When Samsung released the DeX solution alongside the Samsung Galaxy S8 and S8+ it seemed like a big stretch. Would people would want to tether their Android phone and create a pseudo-desktop experience that relied solely on the mobile OS? The announcement of Linux on DeX and subsequent beta for this might finally give the hardware a new lease of life.

One big problem with DeX was always that Android was never really meant to be used with a mouse and keyboard. I was given the DeX docking station as a pre-order gift with the Samsung Galaxy Note 8, but genuinely never opened the package as I felt that I had no use for it.

Whilst I’m not a developer or even a user of any Linux distro, I do think that having a proper desktop environment might open up a huge number of use-cases for those that want to have access to a real Linux experience on a device. Remember the failed IndieGoGo from Canonical way back in 2013? They tried — and failed —  to convince enough people that the Ubuntu Edge was a viable product.

Now, Samsung is trying to do something similar, to convince us that DeX can bridge that mobile-to-desktop gap, but (at present) solely with the help of Canonical. That means that at the minute you’ll only be able to install a tailored version of Ubuntu (Ubuntu 16.04 LTS provided by Canonical) for your Samsung Galaxy Note 9 or Samsung Galaxy Tab S4. There is no word on if or when older devices might get the functionality.

Linux for DeX setup

I luckily have the proper DeX station complete with input ports for USB peripherals and charging dock capabilities. That meant that set up was a piece of cake, I just plugged in my wireless mouse and wired keyboard, the HDMI port and USB Type-C power cable and I was into the Android DeX desktop.

Now from there, all it takes is to launch the Linux for DeX application to begin installing the single Ubuntu build that is compatible with your Samsung device. It does take a little while even on a superfast connection as the installation once unpacked is just a tad over 10GB.

Once installed and unpacked, it’s as easy as running the Linux on DeX application, pointing the application to the right folder and then running your Ubuntu build. This will launch directly into the familiar Ubuntu desktop environment that many will know and enjoy. Personally, I’m not as familiar with Ubuntu as I would like to be.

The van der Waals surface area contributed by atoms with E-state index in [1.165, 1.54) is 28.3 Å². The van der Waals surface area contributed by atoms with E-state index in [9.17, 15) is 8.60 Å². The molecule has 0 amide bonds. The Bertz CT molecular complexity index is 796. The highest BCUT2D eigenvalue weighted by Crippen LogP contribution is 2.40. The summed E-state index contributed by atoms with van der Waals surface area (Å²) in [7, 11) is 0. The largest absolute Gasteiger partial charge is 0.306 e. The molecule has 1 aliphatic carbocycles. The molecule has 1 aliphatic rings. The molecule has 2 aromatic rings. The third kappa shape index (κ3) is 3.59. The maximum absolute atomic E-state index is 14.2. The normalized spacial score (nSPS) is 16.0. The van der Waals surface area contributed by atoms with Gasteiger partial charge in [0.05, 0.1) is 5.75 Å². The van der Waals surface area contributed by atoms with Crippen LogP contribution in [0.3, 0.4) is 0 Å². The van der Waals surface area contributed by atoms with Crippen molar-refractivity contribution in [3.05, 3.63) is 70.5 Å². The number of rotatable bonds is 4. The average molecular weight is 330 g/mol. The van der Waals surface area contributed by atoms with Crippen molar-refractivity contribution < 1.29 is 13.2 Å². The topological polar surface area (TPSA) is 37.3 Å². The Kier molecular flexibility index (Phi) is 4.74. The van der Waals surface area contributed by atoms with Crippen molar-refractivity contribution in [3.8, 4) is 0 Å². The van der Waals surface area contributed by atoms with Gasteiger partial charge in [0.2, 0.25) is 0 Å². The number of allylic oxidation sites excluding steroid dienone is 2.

How well does it work?

It ran smooth and browsing the web in the full version of Firefox seemed to be absolutely no problem. It’s a shame that Steam isn’t fully supported as it would have been great to install a few Linux compatible games and have a proper PC gaming option in your pocket — with a few additions.

Of course, some Linux apps may not work for DeX, specifically those that require a traditional Intel or AMD processor instead of the ARM processors found in Galaxy devices. So there are going to be some limitations to how you can use this Linux desktop. As someone who doesn’t have a need to code on the go, this might be lost on me, but I can see that this is a major benefit to developers that need a mobile development environment. I can see that exact use-case being one of the areas targeted by Samsung if it makes it out of beta.

I can definitely see this being a more useful tool on the Samsung Galaxy Tab S4 devices and future Samsung tablets. That said, there may be more support for the system with the recently showcased foldable devices, most notably the Samsung Galaxy F. Either way, could you see yourself wanting, needing or using Linux on your Android smartphone — even if it’s not a fully mobile version akin to a laptop? Let us know in the comments section down there.

How to install Linux on DeX

  1. Sign up for the private Linux on DeX beta program here.
  2. Ensure you have at least 8GB of storage remaining on your Note 9 or Tab S4
  3. Once you are accepted to the Linux on DeX beta program you will receive a link to download the Linux on DeX application on your Samsung Galaxy Note 9 or Galaxy Tab S4 device.
  4. Open the application and download the official Ubuntu build for Samsung DeX devices to your local storage.
  5. Once completed you can assign storage limits before launching directly into your Ubuntu desktop.

What can you do with Linux on DeX?

  • Download your source code from Git repository and run and maintain your code base
  • Manage and monitor your server using server CLI
  • Create C/C++/Java projects using your favorite IDE
  • Enjoy a true desktop PC experience using an Android-powered device

Where can you get DeX?



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About the Author

Damien Wilde

Damien is a UK-based video producer for 9to5Google. Find him on Twitter: @iamdamienwilde. Email: damien@9to5mac.com

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